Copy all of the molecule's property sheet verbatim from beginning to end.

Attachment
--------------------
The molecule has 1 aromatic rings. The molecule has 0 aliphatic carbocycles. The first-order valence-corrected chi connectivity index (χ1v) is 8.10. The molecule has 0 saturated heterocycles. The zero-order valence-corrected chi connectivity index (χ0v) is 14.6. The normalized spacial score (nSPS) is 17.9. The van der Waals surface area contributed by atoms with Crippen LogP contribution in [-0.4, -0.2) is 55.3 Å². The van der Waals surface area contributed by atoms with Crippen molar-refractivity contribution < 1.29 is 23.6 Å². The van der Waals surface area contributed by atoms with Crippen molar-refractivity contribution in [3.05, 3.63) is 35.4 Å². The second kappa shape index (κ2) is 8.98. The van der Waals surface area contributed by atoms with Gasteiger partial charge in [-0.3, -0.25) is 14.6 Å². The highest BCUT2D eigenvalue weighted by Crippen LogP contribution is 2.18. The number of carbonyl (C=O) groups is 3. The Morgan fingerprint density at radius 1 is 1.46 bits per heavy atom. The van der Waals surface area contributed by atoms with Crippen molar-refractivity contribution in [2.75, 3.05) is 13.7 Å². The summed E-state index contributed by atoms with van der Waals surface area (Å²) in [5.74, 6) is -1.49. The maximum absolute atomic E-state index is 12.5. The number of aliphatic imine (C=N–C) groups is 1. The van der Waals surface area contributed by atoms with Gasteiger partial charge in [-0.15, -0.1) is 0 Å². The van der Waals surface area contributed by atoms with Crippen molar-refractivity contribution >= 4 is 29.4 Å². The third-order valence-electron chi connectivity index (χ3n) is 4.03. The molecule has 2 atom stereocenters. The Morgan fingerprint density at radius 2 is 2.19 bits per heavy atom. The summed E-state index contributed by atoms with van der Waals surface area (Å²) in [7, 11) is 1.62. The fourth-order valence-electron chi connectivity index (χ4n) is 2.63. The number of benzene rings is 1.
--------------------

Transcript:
The molecule has 1 aromatic rings. The molecule has 0 aliphatic carbocycles. The first-order valence-corrected chi connectivity index (χ1v) is 8.10. The molecule has 0 saturated heterocycles. The zero-order valence-corrected chi connectivity index (χ0v) is 14.6. The normalized spacial score (nSPS) is 17.9. The van der Waals surface area contributed by atoms with Crippen LogP contribution in [-0.4, -0.2) is 55.3 Å². The van der Waals surface area contributed by atoms with Crippen molar-refractivity contribution < 1.29 is 23.6 Å². The van der Waals surface area contributed by atoms with Crippen molar-refractivity contribution in [3.05, 3.63) is 35.4 Å². The second kappa shape index (κ2) is 8.98. The van der Waals surface area contributed by atoms with Gasteiger partial charge in [-0.3, -0.25) is 14.6 Å². The highest BCUT2D eigenvalue weighted by Crippen LogP contribution is 2.18. The number of carbonyl (C=O) groups is 3. The Morgan fingerprint density at radius 1 is 1.46 bits per heavy atom. The van der Waals surface area contributed by atoms with Crippen molar-refractivity contribution in [2.75, 3.05) is 13.7 Å². The summed E-state index contributed by atoms with van der Waals surface area (Å²) in [5.74, 6) is -1.49. The maximum absolute atomic E-state index is 12.5. The number of aliphatic imine (C=N–C) groups is 1. The van der Waals surface area contributed by atoms with Gasteiger partial charge in [-0.15, -0.1) is 0 Å². The van der Waals surface area contributed by atoms with Crippen molar-refractivity contribution >= 4 is 29.4 Å². The third-order valence-electron chi connectivity index (χ3n) is 4.03. The molecule has 2 atom stereocenters. The Morgan fingerprint density at radius 2 is 2.19 bits per heavy atom. The summed E-state index contributed by atoms with van der Waals surface area (Å²) in [7, 11) is 1.62. The fourth-order valence-electron chi connectivity index (χ4n) is 2.63. The number of benzene rings is 1.